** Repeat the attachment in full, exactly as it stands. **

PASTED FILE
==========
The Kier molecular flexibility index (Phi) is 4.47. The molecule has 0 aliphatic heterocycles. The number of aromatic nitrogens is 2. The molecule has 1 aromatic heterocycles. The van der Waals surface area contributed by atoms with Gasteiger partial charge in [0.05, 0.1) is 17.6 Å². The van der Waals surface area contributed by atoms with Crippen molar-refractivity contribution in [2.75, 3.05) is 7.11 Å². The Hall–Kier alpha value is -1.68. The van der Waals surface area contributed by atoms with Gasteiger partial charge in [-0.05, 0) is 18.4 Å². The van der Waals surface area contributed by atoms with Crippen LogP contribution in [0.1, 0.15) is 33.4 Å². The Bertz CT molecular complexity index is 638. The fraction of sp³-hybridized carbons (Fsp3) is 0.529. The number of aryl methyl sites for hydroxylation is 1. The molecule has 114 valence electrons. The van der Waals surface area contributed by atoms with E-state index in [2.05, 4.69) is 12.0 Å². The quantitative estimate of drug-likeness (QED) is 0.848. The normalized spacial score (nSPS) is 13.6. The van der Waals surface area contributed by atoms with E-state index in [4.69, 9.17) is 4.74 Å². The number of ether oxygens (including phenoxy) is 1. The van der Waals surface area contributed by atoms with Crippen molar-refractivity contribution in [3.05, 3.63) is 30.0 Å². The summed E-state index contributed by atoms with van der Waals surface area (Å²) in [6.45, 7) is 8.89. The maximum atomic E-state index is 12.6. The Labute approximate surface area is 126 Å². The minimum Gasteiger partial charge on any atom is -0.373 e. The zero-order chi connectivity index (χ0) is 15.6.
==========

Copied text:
The Kier molecular flexibility index (Phi) is 4.47. The molecule has 0 aliphatic heterocycles. The number of aromatic nitrogens is 2. The molecule has 1 aromatic heterocycles. The van der Waals surface area contributed by atoms with Gasteiger partial charge in [0.05, 0.1) is 17.6 Å². The van der Waals surface area contributed by atoms with Crippen molar-refractivity contribution in [2.75, 3.05) is 7.11 Å². The Hall–Kier alpha value is -1.68. The van der Waals surface area contributed by atoms with Gasteiger partial charge in [-0.05, 0) is 18.4 Å². The van der Waals surface area contributed by atoms with Crippen LogP contribution in [0.1, 0.15) is 33.4 Å². The Bertz CT molecular complexity index is 638. The fraction of sp³-hybridized carbons (Fsp3) is 0.529. The number of aryl methyl sites for hydroxylation is 1. The molecule has 114 valence electrons. The van der Waals surface area contributed by atoms with E-state index in [2.05, 4.69) is 12.0 Å². The quantitative estimate of drug-likeness (QED) is 0.848. The normalized spacial score (nSPS) is 13.6. The van der Waals surface area contributed by atoms with E-state index in [4.69, 9.17) is 4.74 Å². The number of ether oxygens (including phenoxy) is 1. The van der Waals surface area contributed by atoms with Crippen molar-refractivity contribution in [3.05, 3.63) is 30.0 Å². The summed E-state index contributed by atoms with van der Waals surface area (Å²) in [6.45, 7) is 8.89. The maximum atomic E-state index is 12.6. The Labute approximate surface area is 126 Å². The minimum Gasteiger partial charge on any atom is -0.373 e. The zero-order chi connectivity index (χ0) is 15.6.